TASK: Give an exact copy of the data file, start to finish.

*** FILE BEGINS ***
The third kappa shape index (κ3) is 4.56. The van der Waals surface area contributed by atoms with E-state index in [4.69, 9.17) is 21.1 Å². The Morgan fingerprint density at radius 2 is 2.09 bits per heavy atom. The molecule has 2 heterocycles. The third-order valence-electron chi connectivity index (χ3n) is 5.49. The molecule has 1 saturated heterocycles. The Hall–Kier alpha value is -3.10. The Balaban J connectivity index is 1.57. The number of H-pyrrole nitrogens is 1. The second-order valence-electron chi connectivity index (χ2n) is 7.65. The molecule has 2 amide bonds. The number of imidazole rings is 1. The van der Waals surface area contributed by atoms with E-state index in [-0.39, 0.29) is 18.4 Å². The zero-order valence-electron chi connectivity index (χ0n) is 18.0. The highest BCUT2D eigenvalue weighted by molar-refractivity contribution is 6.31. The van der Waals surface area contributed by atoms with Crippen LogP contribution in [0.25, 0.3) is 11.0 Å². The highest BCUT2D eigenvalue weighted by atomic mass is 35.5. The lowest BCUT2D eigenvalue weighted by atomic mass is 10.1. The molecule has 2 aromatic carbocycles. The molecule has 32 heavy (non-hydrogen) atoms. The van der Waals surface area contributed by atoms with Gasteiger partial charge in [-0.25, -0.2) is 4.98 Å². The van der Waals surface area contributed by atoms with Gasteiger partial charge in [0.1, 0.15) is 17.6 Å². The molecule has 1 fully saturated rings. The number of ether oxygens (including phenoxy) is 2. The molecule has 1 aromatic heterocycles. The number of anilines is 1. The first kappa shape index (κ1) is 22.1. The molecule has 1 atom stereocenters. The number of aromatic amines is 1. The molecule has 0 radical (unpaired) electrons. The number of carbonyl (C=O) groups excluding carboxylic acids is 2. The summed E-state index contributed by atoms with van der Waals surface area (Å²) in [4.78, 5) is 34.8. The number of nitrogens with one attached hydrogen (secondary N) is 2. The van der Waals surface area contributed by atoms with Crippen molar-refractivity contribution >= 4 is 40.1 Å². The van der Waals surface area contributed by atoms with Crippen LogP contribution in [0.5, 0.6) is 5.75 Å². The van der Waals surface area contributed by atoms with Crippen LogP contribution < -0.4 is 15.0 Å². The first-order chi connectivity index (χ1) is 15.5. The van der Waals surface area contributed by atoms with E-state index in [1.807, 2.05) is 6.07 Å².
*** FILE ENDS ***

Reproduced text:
The third kappa shape index (κ3) is 4.56. The van der Waals surface area contributed by atoms with E-state index in [4.69, 9.17) is 21.1 Å². The Morgan fingerprint density at radius 2 is 2.09 bits per heavy atom. The molecule has 2 heterocycles. The third-order valence-electron chi connectivity index (χ3n) is 5.49. The molecule has 1 saturated heterocycles. The Hall–Kier alpha value is -3.10. The Balaban J connectivity index is 1.57. The number of H-pyrrole nitrogens is 1. The second-order valence-electron chi connectivity index (χ2n) is 7.65. The molecule has 2 amide bonds. The number of imidazole rings is 1. The van der Waals surface area contributed by atoms with E-state index in [-0.39, 0.29) is 18.4 Å². The zero-order valence-electron chi connectivity index (χ0n) is 18.0. The highest BCUT2D eigenvalue weighted by molar-refractivity contribution is 6.31. The van der Waals surface area contributed by atoms with Crippen LogP contribution in [0.25, 0.3) is 11.0 Å². The highest BCUT2D eigenvalue weighted by atomic mass is 35.5. The lowest BCUT2D eigenvalue weighted by atomic mass is 10.1. The molecule has 2 aromatic carbocycles. The molecule has 32 heavy (non-hydrogen) atoms. The van der Waals surface area contributed by atoms with Gasteiger partial charge in [-0.25, -0.2) is 4.98 Å². The van der Waals surface area contributed by atoms with Gasteiger partial charge in [0.1, 0.15) is 17.6 Å². The molecule has 1 fully saturated rings. The number of ether oxygens (including phenoxy) is 2. The molecule has 1 aromatic heterocycles. The number of anilines is 1. The first kappa shape index (κ1) is 22.1. The molecule has 1 atom stereocenters. The number of aromatic amines is 1. The molecule has 0 radical (unpaired) electrons. The number of carbonyl (C=O) groups excluding carboxylic acids is 2. The summed E-state index contributed by atoms with van der Waals surface area (Å²) in [4.78, 5) is 34.8. The number of nitrogens with one attached hydrogen (secondary N) is 2. The van der Waals surface area contributed by atoms with Crippen molar-refractivity contribution >= 4 is 40.1 Å². The van der Waals surface area contributed by atoms with Crippen LogP contribution in [0.5, 0.6) is 5.75 Å². The van der Waals surface area contributed by atoms with Crippen LogP contribution < -0.4 is 15.0 Å². The first-order chi connectivity index (χ1) is 15.5. The van der Waals surface area contributed by atoms with E-state index in [1.807, 2.05) is 6.07 Å².